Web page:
On the diplomatic level, the Caesar Act can be leveraged in two ways. First, it could help discourage efforts to normalize Lebanese relations with Syria so long as an unreformed regime holds power in Damascus. When Lebanese activists and opposition figures raised concerns last month about how fuel smuggling is hurting the economy, Hezbollah leader Hassan Nasrallah stated that the only solution is to normalize relations in order to properly coordinate with Syria on resolving the problem. The group prefers this solution because it needs to keep the estimated 120 illegal crossings under its control, instead of having the border demarcated and supervised by the Lebanese Armed Forces. Yet Lebanese citizens (and banks) can no longer afford the damage caused by loose borders and Hezbollah involvement in Syria.

Second, the Caesar Act can push Lebanon to suspend its longstanding military agreements and coordination bodies with Damascus. These include the Syrian Lebanese Higher Council, a body created by the 1991 Treaty of Brotherhood, Cooperation, and Coordination during the Syrian occupation. According to the pact—which was not abolished when Syrian troops left Lebanon in 2005—the two countries “shall endeavor to achieve the highest levels of cooperation and coordination in the political, economic, security, cultural, scientific, and other fields.” The treaty also provides a mechanism for institutionalizing this coordination via several bilateral committees. Moreover, the Defense and Security Agreement, signed later that year, calls for comprehensive coordination and cooperation between each country’s military, security, and intelligence establishments.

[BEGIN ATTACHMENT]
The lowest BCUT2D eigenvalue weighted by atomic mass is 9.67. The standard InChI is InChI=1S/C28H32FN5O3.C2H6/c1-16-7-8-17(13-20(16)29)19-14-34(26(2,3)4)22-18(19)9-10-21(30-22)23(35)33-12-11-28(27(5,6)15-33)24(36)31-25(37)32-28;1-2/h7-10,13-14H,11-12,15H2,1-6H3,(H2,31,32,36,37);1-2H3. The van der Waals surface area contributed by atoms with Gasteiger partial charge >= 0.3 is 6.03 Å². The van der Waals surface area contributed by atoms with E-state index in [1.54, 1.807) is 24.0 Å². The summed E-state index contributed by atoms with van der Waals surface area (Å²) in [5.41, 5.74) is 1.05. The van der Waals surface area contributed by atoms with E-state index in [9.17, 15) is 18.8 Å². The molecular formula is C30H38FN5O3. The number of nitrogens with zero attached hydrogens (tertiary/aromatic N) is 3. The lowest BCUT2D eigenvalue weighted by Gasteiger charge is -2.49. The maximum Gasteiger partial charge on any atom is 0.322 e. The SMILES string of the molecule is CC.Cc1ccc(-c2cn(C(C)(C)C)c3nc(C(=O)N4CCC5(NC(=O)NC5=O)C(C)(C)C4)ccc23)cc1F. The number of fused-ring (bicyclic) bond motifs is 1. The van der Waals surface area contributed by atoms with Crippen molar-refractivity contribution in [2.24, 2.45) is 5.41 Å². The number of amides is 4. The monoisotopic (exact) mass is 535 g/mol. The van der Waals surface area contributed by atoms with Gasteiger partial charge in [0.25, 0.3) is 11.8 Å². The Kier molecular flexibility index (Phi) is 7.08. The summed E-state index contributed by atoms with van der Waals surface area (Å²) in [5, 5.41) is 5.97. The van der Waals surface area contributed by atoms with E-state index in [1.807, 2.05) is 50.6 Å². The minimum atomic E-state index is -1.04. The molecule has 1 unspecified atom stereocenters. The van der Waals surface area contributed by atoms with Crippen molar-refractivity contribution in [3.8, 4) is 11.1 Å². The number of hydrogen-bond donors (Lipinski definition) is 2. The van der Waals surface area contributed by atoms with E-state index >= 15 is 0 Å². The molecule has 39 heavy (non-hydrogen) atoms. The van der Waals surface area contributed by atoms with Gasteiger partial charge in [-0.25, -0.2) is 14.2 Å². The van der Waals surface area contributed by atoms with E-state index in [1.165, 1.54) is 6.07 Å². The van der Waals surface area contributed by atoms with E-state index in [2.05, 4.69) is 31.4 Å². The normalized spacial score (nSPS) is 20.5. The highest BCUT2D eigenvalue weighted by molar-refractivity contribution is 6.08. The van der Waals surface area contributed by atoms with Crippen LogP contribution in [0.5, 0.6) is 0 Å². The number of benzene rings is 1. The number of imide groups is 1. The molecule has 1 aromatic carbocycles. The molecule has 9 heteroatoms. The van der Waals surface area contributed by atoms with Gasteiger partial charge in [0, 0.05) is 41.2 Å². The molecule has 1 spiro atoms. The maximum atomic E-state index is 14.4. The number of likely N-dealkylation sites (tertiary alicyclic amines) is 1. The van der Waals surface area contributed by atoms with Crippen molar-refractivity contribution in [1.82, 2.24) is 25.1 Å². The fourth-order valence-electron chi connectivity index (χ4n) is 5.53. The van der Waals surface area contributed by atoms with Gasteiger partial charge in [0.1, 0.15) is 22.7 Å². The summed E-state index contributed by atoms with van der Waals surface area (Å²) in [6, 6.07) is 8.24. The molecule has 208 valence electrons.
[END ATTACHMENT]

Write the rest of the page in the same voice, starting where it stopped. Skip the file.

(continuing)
The Caesar Act is a strong instrument to reinforce the argument that Lebanon can no longer be tied to the current Syrian regime on the economic and security levels. In order to prevent a total economic collapse, the country needs to distance itself from the Assad-Iran axis and defy any normalization with the present regime in Damascus. The threat of Caesar sanctions is one way of prodding Lebanese citizens to realize that clear, firm distancing is a prerequisite for international aid.

At the same time, U.S. officials should emphasize that the legislation is not intended to harm Lebanese businesspeople who have not been involved in supporting the Assad regime. For many local industrialists, merchants, and farmers, Syria is the only land route to send their goods to the rest of the region. These businesses need to be reassured that Caesar is not meant to target them or further damage the fragile economy. Toward that end, the Treasury Department’s Office of Foreign Assets Control should detail the types of legitimate cross-border trade and transshipment that will not be affected by the legislation.

Hanin Ghaddar is the Friedmann Fellow in The Washington Institute’s Geduld Program on Arab Politics.